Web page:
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Humbucker question

Crowder

Dang Twangler
Silver Supporting Member
Messages
19,087
Guys,

Besides output, is there any real difference in a "bridge" humbucker and a "neck" humbucker?
 

5er Driver

Member
Messages
181
Some bridge pups have different pole spacing, F spaced vs. regular.

From DiMArzio:

"What is F-spacing?
All of our full-size humbuckers except the X2N® are available in two polepiece spacings. F-spacing refers to the wider of the two spacings. For proper string alignment and balanced output, F-spaced humbuckers should be used in the bridge position on all guitars with string spacing at the bridge of 2.1" (53 mm) or greater. On these guitars, if the nut width is 1-11/16” (43 mm) or greater, F-spaced pickups can be used in the neck position as well.
Why are there two different spacings?
A long time ago (in the 20th century, actually) the electric guitar world was divided between Gibson and Fender designs. One of the differences between the two was string spacing. In general, Gibson chose a narrower string spacing at the bridge than Fender, and therefore the polepieces on Gibson humbuckers were closer together than the magnets on Fender pickups. When guitar shops started installing humbuckers in the bridge position of Strats, it was obvious that the strings didn’t line up with the polepieces, and if the E strings were too far outside, the sound could suffer. Our first humbuckers followed the original Gibson spacing, and we call them standard-spaced. When we released our first humbuckers with wider spacing, Floyd Rose bridges were very popular. Floyd string-spacing is the same as Fender spacing, so we naturally called the new pickups F-spaced.
How do I know which spacing to use?
F-spaced pickups measure 2.01" (51 mm) center-to-center from the first polepiece to the sixth. Standard-spaced pickups measure 1.90" (48 mm). Although some players believe that F-spaced pickups are only for the bridge position of tremolo bridge guitars, many guitars with fixed bridges (including late 1990s Gibson Les Pauls and Epiphone LPs) should have F-spaced pickups in the bridge position. Most tremolo equipped guitars that have a nut width of 1-11/16” (43mm) or more should also use an F-spaced pickup in the neck position. If you’re replacing a bridge-position pickup and you're not sure what your string-spacing is, it's usually better to get an F-spaced model. It is not necessary for the strings to pass exactly over the center of the polepieces for best performance, but it is wise to avoid a situation where the E strings are sitting completely outside of the outer polepieces."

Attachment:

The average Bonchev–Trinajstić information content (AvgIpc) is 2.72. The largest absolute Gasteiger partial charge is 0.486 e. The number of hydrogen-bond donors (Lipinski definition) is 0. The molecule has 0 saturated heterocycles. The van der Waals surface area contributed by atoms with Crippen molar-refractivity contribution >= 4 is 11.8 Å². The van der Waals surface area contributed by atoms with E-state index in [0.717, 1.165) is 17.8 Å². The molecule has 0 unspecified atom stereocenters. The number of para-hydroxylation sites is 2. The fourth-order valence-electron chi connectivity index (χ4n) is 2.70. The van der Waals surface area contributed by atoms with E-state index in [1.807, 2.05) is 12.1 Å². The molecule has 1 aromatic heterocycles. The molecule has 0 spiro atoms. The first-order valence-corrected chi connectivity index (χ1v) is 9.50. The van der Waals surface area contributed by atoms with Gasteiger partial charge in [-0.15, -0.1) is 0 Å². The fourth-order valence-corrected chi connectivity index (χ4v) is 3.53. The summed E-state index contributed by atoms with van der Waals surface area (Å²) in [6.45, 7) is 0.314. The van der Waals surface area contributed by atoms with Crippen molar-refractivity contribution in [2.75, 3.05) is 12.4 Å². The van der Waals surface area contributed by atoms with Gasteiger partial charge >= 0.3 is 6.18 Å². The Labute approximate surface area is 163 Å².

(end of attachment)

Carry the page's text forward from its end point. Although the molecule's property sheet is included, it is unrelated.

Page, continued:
Keyser Soze

Member
Messages
1,472
A. Yes
B. No
C. Maybe
D. All of the above

Guess which answer best fits?

Ultimately it depends entirely on the manaufacturer. There is much more that can be done to change a pickup besided more turns of the same wire. Magnet type or magnetic strength can be varied, the size or shape of the bobbins can be different, winding tension, insulation type, etc....

All can have an effect. Whether or not they are being manipulated for a desired effect, and whether this manipulation was successful is another matter.
 

Crowder

Dang Twangler
Silver Supporting Member
Messages
19,087
Okay, thanks. Let's narrow it down to your basic, everyday Seymour Duncan Pearly Gates or Seth Lover, or any other PAF-style pickup.

My guess is that early on, when PAF's were PAF's, they didn't make two different pickups...kind of like Strat pickups. Things have probably changed since then, but I'm wondering.
 




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